Lead­ing Bri­tain’s botan­i­cal revo­lu­tion

Mark Grif­fiths traces the re­mark­able gifts and legacy of James Sowerby (1757–1822), whose pub­lish­ing ven­tures in­formed the na­tion on cru­cial as­pects of the nat­u­ral world

Country Life Every Week - - Contents -

Mark Grif­fiths traces the legacy of James Sowerby, who kept the na­tion in­formed on cru­cial as­pects of the nat­u­ral world

AT the same time as her In­dus­trial Revo­lu­tion, Bri­tain un­der­went a botan­i­cal revo­lu­tion. By the late 18th cen­tury, ex­plo­ration, trade and colo­nial­ism were in­tro­duc­ing us to plants in unimag­in­able va­ri­ety. Keenly aware of their beauty, sci­en­tific in­ter­est and eco­nomic po­ten­tial, Ge­orge III and Queen Char­lotte en­cour­aged Sir Joseph Banks, the na­tion’s fore­most plant prospec­tor and pro­moter, to amass these new­found riches at their es­tate on the cap­i­tal’s south-western out­skirts. Thus be­gan what, in the fol­low­ing cen­tury, would be­come the great­est re­pos­i­tory of the globe’s flora, the Royal Botanic Gar­dens, Kew.

The Crown was far from alone. The pro­fu­sion of plant in­tro­duc­tions was soon en­rich­ing many of our gar­dens and mak­ing botanists of the most cu­ri­ous and am­bi­tious gar­den­ers. To find out about their lat­est ac­qui­si­tions, or to dis­cover what might take their fancy next, plant lovers looked to a novel kind of jour­nal that pre­sented prized rar­i­ties and re­cently ar­rived species as news sto­ries at the same time as sci­en­tif­i­cally nam­ing, de­scrib­ing and il­lus­trat­ing them.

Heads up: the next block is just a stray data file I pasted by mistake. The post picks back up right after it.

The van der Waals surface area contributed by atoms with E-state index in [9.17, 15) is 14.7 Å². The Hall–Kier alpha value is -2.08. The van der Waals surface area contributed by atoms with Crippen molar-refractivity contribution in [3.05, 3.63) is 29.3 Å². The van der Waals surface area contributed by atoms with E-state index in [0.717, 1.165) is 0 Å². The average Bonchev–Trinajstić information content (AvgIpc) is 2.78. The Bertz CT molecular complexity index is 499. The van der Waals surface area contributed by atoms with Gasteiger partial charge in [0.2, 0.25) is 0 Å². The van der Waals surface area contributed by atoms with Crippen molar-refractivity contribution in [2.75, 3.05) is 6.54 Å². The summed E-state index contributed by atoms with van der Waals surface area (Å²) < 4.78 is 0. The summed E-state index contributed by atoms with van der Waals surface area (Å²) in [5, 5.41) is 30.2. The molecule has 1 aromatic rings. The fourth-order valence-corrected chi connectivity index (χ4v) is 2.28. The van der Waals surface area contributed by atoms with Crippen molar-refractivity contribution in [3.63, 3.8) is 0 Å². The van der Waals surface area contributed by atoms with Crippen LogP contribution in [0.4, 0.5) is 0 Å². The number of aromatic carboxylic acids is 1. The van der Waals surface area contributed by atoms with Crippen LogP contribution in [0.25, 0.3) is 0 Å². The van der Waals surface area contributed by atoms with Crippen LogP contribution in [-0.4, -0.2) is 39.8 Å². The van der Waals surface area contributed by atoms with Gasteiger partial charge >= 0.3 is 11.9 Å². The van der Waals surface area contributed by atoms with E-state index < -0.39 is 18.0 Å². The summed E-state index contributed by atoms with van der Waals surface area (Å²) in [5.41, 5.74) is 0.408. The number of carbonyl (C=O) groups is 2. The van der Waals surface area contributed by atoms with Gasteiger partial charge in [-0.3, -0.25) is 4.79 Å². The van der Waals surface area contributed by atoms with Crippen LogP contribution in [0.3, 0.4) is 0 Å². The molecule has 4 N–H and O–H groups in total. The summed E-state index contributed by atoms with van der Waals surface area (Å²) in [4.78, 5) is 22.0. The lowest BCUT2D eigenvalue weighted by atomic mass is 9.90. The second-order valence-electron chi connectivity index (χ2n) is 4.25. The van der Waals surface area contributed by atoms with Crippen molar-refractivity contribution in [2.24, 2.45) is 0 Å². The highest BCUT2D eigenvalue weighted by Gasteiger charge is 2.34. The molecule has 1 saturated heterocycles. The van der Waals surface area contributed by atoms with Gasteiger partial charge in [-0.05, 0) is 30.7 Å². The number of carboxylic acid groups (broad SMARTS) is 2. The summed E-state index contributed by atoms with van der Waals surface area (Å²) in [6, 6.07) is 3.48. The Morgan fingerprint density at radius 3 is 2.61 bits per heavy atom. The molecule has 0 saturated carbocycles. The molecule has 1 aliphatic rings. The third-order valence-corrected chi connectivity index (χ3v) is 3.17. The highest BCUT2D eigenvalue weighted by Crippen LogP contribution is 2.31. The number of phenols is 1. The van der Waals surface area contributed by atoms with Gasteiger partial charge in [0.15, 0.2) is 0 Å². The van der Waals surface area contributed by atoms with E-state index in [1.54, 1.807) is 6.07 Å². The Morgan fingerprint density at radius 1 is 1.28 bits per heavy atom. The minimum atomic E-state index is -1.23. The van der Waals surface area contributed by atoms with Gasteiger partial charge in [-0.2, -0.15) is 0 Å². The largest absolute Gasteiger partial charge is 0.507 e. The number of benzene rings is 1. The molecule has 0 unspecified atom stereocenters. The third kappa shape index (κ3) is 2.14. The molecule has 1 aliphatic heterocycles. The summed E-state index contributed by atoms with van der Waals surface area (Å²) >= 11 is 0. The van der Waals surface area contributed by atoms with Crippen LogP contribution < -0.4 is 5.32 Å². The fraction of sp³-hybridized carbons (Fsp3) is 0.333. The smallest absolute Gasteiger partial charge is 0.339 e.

Among these pe­ri­od­i­cals, the glo­ri­ous fron­trun­ner was The Botan­i­cal Mag­a­zine; or Flower-gar­den Dis­played, launched in 1787 by the botanist Wil­liam Cur­tis and still be­ing pub­lished to this day un­der the ti­tle Cur­tis’s Botan­i­cal Mag­a­zine.

The in­au­gu­ral is­sue ap­peared on Fe­bru­ary 1. An oc­tavo pam­phlet priced at one shilling, it com­prised hand-coloured plates, each of a plant, and ac­com­pa­ny­ing de­scrip­tions. The plan was that col­lec­tors would bind it and sub­se­quent is­sues into vol­umes and so they did, ea­gerly.

Plate one of is­sue one, the first of thou­sands, por­trayed Iris per­sica in lines of ex­quis­ite ac­cu­racy and tones from ice blue to flame. It was the work of James Sowerby. In the an­nals of nat­u­ral his­tory, artists tend to be seen as sub­or­di­nate to au­thors, but there is no chance of that with Sowerby: he be­came the leader of Bri­tain’s botan­i­cal revo­lu­tion.

He was born in London on March 21, 1757, at 2, Bolt-in-tun Pas­sage just off Fleet Street, the son of John Sowerby, a lap­idary. His artis­tic gifts be­came ev­i­dent in early boy­hood, in­deed, ir­re­press­ible at his day school, where, dur­ing class, he would make mod­els and sketch. They be­came in­valu­able af­ter his fa­ther’s death in 1766, when James, al­though only nine, be­gan to sell draw­ings to help sup­port his mother and sib­lings.

At 14, he was ap­pren­ticed to Richard Wright, the pain­ter of seascapes and naval scenes. Six years later, in 1777, he en­rolled at the Royal Academy Schools.